Now comes the “but” bit ….

Nevertheless, my belief that they hold a view like that was not based only on that single post but on many others, especially concerning Iraq. In particular, Norman has often argued against the view that Bush and Blair should be held responsible for the continuing carnage in Iraq, stressing, rather, that the immediate perpetrators of (most of) that carnage, the Iraqi “resistance” should be blamed and that Bush and Blair should not be. Norman and Eve’s latest post quotes an interesting earlier paragraph in this respect, which counts — as they insist — against my attribution.

bq. The fact that something someone else does contributes causally to a crime or atrocity, doesn’t show that they, as well as the direct agent(s), are morally responsible for that crime or atrocity, if what they have contributed causally is not itself wrong and doesn’t serve to justify it.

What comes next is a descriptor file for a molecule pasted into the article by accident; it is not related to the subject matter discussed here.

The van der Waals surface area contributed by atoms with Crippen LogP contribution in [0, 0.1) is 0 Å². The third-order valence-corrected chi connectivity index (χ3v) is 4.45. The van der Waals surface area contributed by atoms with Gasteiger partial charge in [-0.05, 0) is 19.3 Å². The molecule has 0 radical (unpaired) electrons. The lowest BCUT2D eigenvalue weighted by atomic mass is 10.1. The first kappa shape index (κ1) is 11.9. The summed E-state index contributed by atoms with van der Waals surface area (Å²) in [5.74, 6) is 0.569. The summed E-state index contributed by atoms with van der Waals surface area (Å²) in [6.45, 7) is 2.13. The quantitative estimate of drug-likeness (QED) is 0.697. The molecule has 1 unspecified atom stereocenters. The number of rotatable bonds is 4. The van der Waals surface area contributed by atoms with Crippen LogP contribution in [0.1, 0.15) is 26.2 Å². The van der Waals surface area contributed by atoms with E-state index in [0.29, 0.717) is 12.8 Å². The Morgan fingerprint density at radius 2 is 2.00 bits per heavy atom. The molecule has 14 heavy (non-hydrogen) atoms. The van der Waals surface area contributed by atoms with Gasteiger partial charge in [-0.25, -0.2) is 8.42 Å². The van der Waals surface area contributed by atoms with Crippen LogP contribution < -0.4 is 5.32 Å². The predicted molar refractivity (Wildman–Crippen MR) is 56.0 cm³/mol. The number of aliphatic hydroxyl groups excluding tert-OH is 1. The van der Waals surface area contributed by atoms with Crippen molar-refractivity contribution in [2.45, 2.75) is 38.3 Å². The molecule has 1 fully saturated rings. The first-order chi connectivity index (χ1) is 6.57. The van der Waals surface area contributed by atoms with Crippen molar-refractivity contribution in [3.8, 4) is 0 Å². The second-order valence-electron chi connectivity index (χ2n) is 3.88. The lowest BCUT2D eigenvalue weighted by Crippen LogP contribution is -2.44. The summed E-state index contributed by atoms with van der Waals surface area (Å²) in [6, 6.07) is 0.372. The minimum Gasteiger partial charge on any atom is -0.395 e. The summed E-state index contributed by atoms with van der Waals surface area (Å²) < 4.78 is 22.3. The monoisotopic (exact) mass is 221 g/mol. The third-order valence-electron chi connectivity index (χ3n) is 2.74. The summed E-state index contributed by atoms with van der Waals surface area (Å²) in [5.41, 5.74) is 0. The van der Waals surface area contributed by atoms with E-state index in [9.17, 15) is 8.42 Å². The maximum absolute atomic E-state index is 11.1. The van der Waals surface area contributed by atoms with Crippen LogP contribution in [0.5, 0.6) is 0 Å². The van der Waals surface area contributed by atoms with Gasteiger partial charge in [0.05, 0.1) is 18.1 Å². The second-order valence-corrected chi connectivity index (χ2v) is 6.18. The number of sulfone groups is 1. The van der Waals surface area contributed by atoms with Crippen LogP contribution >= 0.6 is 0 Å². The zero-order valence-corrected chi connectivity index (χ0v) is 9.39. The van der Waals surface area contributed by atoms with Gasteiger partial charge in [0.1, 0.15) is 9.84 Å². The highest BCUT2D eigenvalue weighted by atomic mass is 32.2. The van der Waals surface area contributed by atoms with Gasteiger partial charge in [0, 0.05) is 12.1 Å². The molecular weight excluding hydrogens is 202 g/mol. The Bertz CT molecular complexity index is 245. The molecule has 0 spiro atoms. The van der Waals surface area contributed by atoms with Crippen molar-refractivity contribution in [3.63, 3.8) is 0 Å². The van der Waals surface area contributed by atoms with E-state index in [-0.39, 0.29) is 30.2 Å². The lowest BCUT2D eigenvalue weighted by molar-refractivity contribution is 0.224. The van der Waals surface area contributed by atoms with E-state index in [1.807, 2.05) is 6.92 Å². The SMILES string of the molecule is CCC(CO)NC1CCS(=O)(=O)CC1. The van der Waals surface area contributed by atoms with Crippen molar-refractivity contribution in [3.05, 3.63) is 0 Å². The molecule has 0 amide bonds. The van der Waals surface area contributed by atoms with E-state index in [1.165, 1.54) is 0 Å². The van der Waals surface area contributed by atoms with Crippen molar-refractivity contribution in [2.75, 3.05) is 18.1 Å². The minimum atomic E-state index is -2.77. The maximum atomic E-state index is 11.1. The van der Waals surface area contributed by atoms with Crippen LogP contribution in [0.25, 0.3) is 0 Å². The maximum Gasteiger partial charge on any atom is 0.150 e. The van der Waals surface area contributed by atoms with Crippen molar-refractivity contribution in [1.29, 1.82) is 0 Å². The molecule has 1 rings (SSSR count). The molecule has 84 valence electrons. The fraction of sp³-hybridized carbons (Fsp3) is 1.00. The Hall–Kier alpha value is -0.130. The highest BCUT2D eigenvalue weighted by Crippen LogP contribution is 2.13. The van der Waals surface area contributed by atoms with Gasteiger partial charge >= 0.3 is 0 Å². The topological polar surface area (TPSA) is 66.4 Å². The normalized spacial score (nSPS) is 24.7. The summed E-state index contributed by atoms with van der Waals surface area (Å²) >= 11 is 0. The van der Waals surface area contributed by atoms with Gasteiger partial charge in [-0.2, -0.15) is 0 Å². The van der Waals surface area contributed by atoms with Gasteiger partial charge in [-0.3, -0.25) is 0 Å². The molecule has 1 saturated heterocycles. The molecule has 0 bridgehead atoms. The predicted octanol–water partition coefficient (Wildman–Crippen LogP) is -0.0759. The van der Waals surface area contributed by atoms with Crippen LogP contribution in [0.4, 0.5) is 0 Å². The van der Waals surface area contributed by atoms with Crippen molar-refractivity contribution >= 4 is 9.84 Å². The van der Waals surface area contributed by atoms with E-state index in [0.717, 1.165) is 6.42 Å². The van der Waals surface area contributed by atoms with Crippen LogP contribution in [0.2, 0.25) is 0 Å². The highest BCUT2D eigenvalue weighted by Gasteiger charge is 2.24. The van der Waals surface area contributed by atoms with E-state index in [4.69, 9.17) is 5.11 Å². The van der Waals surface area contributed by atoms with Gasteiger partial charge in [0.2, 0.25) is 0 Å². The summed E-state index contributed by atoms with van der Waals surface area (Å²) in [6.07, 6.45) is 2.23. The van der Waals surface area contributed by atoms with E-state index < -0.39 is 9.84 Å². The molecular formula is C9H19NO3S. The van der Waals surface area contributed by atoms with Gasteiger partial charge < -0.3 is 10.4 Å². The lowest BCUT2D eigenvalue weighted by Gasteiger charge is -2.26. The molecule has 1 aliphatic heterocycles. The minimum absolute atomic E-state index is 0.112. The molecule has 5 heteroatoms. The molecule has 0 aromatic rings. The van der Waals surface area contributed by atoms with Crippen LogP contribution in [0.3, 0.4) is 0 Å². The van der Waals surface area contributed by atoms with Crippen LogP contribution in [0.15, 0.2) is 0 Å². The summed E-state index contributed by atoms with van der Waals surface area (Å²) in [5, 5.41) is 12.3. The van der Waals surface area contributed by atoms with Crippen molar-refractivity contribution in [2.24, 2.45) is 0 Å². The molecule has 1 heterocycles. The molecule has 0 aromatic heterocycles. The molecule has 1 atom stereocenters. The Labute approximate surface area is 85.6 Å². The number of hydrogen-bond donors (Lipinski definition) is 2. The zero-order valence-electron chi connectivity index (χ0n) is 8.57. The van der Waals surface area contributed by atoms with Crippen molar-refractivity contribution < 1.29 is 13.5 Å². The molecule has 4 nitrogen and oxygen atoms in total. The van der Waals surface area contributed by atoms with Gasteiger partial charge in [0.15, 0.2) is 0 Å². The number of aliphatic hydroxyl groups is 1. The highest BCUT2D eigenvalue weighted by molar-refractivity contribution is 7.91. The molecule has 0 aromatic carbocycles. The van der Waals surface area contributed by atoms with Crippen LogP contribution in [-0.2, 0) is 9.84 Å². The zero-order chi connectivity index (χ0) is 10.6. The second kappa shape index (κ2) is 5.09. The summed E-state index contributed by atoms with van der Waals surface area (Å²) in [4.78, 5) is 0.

There is, I think, doublethink going on here. Norman wants to tell us that the Iraq war was justified because of the many bad things Saddam did and would continue to do to his people if he remained in power. Critics of the war (like me) want to say that we should also take account of the bad consequences of overthrowing Saddam, including the carnage caused by the “resistance”, the many many thousands of excess dead (see the Lancet report …), etc. Norman and Eve’s restrictive clause enables them to argue that, even if things are actually worse, their worseness can’t be blamed on the initiators of the war, because their actions were not in themselves wrong (because justified by stopping Saddam) and don’t serve to justify the Iraqi “resistance” (agreed, they don’t). In other words, Norman helps himself to an essentially consequentialist justification for the Iraq war, but, faced with bad consequences, uses a non-consequentialist discourse of responsibility to filter them out of the consequentialist calculus. At least, that’s what seems to me to be going on.